Glendon opens first bilingual School of Public Affairs in Canada

Glendon College will open Canada’s first bilingual School of Public Affairs, offering graduate students a high-level bilingual education that will prepare them for leadership roles in public life.

York’s Board of Governors approved creation of the new school at its June 19 meeting. When fully developed, the school will offer a bilingual master’s degree, executive development programs, stays for mid-career public servants, and a research centre on public and international affairs.

Students in the two-year master’s program will become well-versed not only in public policy and administration, but in public affairs – a broader examination of Canadian public institutions and the domestic and international environments in which they function. Entering the program with a working knowledge of both official languages, they will pursue their studies in both languages and be fully bilingual when they graduate.

“The Glendon School of Public Affairs will be unique in Canada. It will respond to demand from federal and provincial governments for fully bilingual leaders and public service employees,” says York President & Vice-Chancellor Lorna R. Marsden. “It will also become an important site for research and debate about the issues confronting government and the public sector.”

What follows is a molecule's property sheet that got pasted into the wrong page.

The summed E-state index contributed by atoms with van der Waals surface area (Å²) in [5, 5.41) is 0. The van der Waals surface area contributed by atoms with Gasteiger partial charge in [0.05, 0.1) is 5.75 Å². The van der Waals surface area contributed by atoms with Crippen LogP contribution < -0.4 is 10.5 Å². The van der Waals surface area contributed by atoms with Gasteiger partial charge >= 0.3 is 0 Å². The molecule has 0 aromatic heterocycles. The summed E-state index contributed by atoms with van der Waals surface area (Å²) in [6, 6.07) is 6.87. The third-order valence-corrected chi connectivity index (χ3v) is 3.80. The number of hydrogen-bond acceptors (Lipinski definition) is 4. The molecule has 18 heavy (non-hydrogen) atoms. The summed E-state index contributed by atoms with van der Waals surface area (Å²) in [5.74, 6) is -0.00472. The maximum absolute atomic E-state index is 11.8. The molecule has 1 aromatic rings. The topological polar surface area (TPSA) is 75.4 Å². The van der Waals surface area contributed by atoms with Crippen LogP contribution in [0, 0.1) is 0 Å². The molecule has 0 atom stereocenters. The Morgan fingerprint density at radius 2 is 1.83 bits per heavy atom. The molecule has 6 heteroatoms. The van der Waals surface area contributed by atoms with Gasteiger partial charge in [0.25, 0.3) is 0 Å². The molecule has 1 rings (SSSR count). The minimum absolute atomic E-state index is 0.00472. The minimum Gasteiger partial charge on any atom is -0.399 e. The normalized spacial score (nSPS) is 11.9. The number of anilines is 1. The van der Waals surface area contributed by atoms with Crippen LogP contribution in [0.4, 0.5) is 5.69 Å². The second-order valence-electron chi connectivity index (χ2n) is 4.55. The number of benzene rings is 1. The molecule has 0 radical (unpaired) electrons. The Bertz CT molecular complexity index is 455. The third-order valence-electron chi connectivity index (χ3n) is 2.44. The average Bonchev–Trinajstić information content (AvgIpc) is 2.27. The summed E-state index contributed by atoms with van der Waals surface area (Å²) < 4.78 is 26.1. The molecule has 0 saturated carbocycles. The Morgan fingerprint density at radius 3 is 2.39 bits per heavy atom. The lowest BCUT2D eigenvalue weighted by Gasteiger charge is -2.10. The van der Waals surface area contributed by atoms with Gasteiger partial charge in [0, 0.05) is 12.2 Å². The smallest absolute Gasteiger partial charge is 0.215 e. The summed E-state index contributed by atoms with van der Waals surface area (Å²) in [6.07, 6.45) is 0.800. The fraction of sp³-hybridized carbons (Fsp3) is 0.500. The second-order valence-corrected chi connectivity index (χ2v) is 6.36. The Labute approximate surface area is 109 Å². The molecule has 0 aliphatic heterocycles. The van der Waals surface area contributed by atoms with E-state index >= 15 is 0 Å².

The school will fulfill the original mission of Glendon, which was founded by former diplomat Escott Reid to prepare leaders for public life in Canada, says Kenneth McRoberts (right), principal of Glendon. “Glendon provides students with a bilingual and broad-based liberal arts education. This interdisciplinary undergraduate education remains indispensable for leadership in public institutions. We are now building on it with the more focused study that comes with a master’s program,” says McRoberts, who will be acting director of the new school. A political scientist and past president of the Canadian Political Science Association, he has written extensively on intergovernmental relations and public policy in Canada.

Alex Himelfarb (left), who occupied the highest public service position in Canada as clerk of the Privy Council until recently (when he was appointed ambassador to the Italian Republic), will chair an advisory committee of leading Canadians from the public, private and voluntary sectors who will guide the development of the new school.

In addition to preparing students for public life, the new School of Public Affairs will give students the type of understanding of public institutions that is essential in leadership roles in other careers such as journalism and business-government relations, says McRoberts.

The projected bilingual master’s program in public affairs will introduce students to financial management, organizational theory, project implementation and evaluation, and other techniques of policy-making.

At the same time, students will study topics such as how public decision-making is shaped by economic processes and actors, and the relationship between the state and civil society. They will also explore how international influences shape Canadian policy and see how, increasingly, public goods are conceived on a global basis. Discussions are underway with Université Laval in Quebec regarding student exchanges with a comparable master’s program at Laval.

For a French version of Glendon’s media release, click here.